Psychotronic Ketchup: Sugar Hill (1974)

Director: Paul Maslansky
AIP, 1:31, color
Cinema 4 Rating: 4

You jive turkeys won't believe this, but I have been seeing a lot of "blaxploitation" films lately. True, ever since I started the Psychotronic Ketchup project, I have been watching films in many genres that I normally avoid, like that passel of generally cruddy biker films I bundled up into one weekend about a year ago. And I've never really avoided "blaxploitation" flicks anyway. I am fairly well-versed on Blacula, Slaughter and the Pam Grier epics -- and even a little Dolemite for good, stupid measure. But recently I have been -- I don't know if "treating" is the correct term, but what the hell -- treating myself to their like far more regularly than I used to do.


This course now brings me to Sugar Hill, a film which I probably would have watched anyway given that it involves zombies. Not the Romero type of living dead, mind you, but the original things -- VOODOO zombies. Not voudoun either, the real religion from which the popular notion of voodoo stumbled like a victim on fugu poison, but good ol' fashioned, silly movie voodoo. The filmmakers even take a character from the most recent James Bond flick at that time, Live and Let Die, and appropriates him for their own nefarious purposes. I am not sure if Baron Samedi is an actual popular character in voodoo myth, or if he was created wholesale for the Bond film, but here he is -- booming laugh, scary fashion sense and all -- making things miserable for those who would bring harm to his eager-for-revenge patrons.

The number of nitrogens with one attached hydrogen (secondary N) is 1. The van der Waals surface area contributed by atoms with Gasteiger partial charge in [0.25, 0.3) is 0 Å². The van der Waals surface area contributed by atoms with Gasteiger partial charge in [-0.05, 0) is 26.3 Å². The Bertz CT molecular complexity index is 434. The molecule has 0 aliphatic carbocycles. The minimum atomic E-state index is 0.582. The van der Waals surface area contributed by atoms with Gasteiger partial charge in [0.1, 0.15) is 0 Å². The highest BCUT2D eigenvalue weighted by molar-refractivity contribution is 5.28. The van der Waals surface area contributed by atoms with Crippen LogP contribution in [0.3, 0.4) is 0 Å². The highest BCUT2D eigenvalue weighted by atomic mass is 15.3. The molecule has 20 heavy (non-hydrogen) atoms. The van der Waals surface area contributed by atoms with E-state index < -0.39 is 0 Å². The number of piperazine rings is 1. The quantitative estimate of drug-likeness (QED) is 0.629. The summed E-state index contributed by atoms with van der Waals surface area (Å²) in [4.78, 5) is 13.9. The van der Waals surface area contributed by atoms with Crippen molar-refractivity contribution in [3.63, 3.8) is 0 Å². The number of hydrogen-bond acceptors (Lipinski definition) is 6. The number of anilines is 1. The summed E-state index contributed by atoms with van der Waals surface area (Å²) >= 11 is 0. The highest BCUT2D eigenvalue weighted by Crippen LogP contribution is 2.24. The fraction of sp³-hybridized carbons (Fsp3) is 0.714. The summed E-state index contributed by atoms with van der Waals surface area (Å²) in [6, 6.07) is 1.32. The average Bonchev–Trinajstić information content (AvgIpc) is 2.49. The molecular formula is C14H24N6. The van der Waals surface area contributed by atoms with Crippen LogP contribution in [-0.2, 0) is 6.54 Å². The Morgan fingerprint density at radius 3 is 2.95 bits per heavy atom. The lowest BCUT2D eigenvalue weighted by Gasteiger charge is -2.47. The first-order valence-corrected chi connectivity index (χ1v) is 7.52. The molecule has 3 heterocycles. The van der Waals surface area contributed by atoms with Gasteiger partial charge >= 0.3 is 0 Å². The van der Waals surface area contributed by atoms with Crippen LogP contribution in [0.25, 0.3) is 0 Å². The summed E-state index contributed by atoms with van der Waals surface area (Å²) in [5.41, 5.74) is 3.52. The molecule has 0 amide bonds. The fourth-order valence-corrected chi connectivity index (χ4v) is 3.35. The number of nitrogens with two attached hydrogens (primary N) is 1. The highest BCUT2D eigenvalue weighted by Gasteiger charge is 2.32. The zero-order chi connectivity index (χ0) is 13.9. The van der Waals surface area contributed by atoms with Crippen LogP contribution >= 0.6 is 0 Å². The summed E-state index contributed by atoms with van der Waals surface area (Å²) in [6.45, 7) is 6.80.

But in Sugar Hill, Samedi isn't played by Live's marvelous Trinidadian 7-Up pusher, Geoffrey Holder, the multiple Tony Award winner. Instead, Don Pedro Colley gives an almost equally intriguing turn in the role, demolishing all who would usurp him on the screen with a lascivious sneer and burning eyes, as he summons his zombie corps to do his bidding. (He also apes Holder's version to a certain measure, approximating that basso laugh for all he's worth, which is about halfway there.) Colley seems to have acted in just about every memorably cheesy TV show from the sixties into the nineties, and just as those appearances probably didn't serve him to the extent which his talent probably deserved, neither does he have nearly enough screen time here. For the few scenes which he does have, I found him magnetic.


He's matched here in watchability by Marki Bey, as the titular character, though the impulse to seek out her performance should only be due to her general foxiness, and not her acting, which tends to waver here and there depending on the intensity of the scene. (There might be a very good reason why she only appeared in a handful of films.) "Sugar" is only a nickname, given to Diana Hill by her fiancé who, in order to give the movie some semblance of a plot, is murdered by Mafioso led by Count Yorga -- er, I mean the guy who played the Count -- Robert Quarry. Sugar seeks out a voodoo woman named Mama Maitresse, who magically hooks Sugar up with "voodoo god" (as she says) Baron Samedi... and all of this is merely so we can get a good solid 90 minutes of zombie action. Well, also so Sugar can get into a ridiculous catfight with a skeezy redhead mistress of Quarry's, which never goes as far as it should to keep our continued interest. But mainly, this film is about the zombies.